Establishment and Management of Rehabilitation Bonds

By on April 12, 2008

DPI Response to the CMPA’s Concerns

In late 2007 the CMPA was asked to review and provide comment upon the draft guidelines ‘Establishment and Management of Rehabilitation Bonds for the Mining and Extractive Industries’ and Bond Calculator.

The following information covers the comments put forward by the CMPA and the associated responses from the Department of Primary Industries (in italic).

Rehabilitation Liability

Will the extractive industry be drawn into annual reporting on rehabilitation as mining is, and will we be forced to appoint an auditor?

Minerals & Petroleum Regulation Branch is not aware of any intention to have the extractive industries report annually on rehabilitation liability.

The CMPA has noted this point.

Management, Contingency & Monitoring Costs

The CMPA questions the need for all sites to include an additional 25% of estimations for management, contingency and monitoring costs, which at the current bond levels may be as high as $13 million.

The application of all the contingency fields in the bond calculator tool is not mandatory and has to be addressed on an as needs and case by case basis.

Neither the guideline nor the tables make this point clear. This requires some consideration.

Controlling Pest Animals and Plants

The requirement for rehabilitated sites to control pest animals and plants prior to the bond being released appears to an extension of the obligations of the Catchment and Land Protection Act, and the CMPA questions the right of the DPI to hold a financial security to ensure this obligation is met. That is, the return of the bond must be contained to the obligations set under the EIDA.

As you are aware, rehabilitation bonds are calculated in accordance with the requirements of the rehabilitation plan and conditions as specified under s.31 and s.33 of the EIDA. Similarly, any bond return is assessed against these rehabilitation requirements. The control of weeds and vermin should be read in the context of adequately achieving the rehabilitation with respect to the end use. For example, if the end use for a site is specified as pasture the Department would retain a portion of the bond until such time as pasture could be established. If no on-going effort is made to establish pasture or the area becomes weed infested it would be unreasonable for the Department to return the bond.

The CMPA accepts this point, however would like to see wording to this extent included within the guideline itself. In particular, the CMPA would like to see the text, “and pest plants and animals are controlled to an appropriate level”, removed.

Securities Held

The CMPA questions the DPI holding such substantial bonds in the extractive industry (presently $52 million for the extractive industry) when there is no guarantee the Minister will rehabilitate the land or the land owner will give the DPI access, especially with no evidence of risk (as per section 36 of the EIDA).

The guidelines and bond calculator tool have been developed to aid industry in the self assessment of rehabilitation bonds and do not specifically address the issue of the value of bonds that the Department currently holds or the application of s.36 of the Extractive Industries Development Act 1995 (EIDA). The Department is aware that the CMPA has concerns over its bond policy, however, it is outside the scope of this publication to fully explore those concerns.

The CMPA was simply raising the point and would appreciate this issue being give due consideration in the review of the EID Act.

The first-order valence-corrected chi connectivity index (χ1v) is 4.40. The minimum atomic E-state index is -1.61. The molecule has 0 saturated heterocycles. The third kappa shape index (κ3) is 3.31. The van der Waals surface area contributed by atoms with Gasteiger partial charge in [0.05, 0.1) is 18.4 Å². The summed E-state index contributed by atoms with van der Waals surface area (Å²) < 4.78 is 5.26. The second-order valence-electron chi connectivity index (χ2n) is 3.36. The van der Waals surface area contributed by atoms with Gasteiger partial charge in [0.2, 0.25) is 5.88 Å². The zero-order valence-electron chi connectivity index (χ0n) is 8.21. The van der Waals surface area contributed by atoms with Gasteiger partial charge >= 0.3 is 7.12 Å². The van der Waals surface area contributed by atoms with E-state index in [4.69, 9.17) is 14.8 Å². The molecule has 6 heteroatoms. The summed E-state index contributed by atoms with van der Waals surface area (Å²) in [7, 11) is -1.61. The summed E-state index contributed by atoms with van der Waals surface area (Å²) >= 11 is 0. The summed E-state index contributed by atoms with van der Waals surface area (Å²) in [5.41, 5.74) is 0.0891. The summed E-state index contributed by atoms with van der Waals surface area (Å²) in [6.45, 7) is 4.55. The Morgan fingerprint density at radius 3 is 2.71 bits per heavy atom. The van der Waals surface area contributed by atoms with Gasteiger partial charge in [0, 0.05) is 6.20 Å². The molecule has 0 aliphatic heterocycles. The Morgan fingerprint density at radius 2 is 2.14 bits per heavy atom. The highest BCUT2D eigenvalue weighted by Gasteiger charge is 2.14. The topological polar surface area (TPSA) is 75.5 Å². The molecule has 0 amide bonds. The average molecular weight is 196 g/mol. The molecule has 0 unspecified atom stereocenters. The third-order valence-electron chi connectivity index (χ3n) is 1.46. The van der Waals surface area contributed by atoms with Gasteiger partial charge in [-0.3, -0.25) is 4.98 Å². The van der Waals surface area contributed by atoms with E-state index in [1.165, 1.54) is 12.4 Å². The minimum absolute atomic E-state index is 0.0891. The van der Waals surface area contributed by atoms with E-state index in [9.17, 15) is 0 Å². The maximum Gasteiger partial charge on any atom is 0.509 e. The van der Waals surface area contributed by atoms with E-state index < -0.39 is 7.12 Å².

Consultation with Private Land Owners

Private land owners need to be consulted when setting or reviewing the rehabilitation bond as they may require certain items left. This is not presently within the guideline or is it that the Crown is treated differently?

The consultation matrix outlines the Department’s statutory obligations to consult when setting, reviewing or returning bonds. The Department accepts that some private land owners may wish to be consulted regarding the setting and reviewing of bonds, however, there is no statutory requirement to do so at present. If the departmental officer undertaking the assessment is notified that the land owner wishes to be consulted, then this can occur.

The CMPA accepts this point, however would like to see wording to this extent included within the guideline itself.

Progressively Raising Rehabilitation Bonds

The guideline should more formally articulate that sites can progressively raise a rehabilitation bond as the liability changes, rather than being required to raise the total amount up-front.). Bond reviews nominating the future perceived liability disadvantage sites whose activity changes over a 10 year period.

The Department’s policy objective is that the bond is sufficient to cover any liability for rehabilitation at the site. In setting long review periods for some sites it is our intention to avoid unnecessary administrative burden for operators or wasted effort by the Department in carrying out assessments. If a long review period resulted inadvertently in disadvantage to the operator, this would not be a desirable outcome. An operator could address this problem by negotiating a shorter review period with the Department’s area manager or could request an unscheduled review providing an explanation as to why it was necessary. The implementation of a staged start up bond is also available where a new operation meets certain criteria and DPI considers it will not be exposed to significant liability. Progressive bond increase at the time of review (although not the Department’s preferred option) is used in exceptional circumstances where there is a genuine inability to pay.

The CMPA accepts this point, however would like to see wording to this extent included within the guideline itself.

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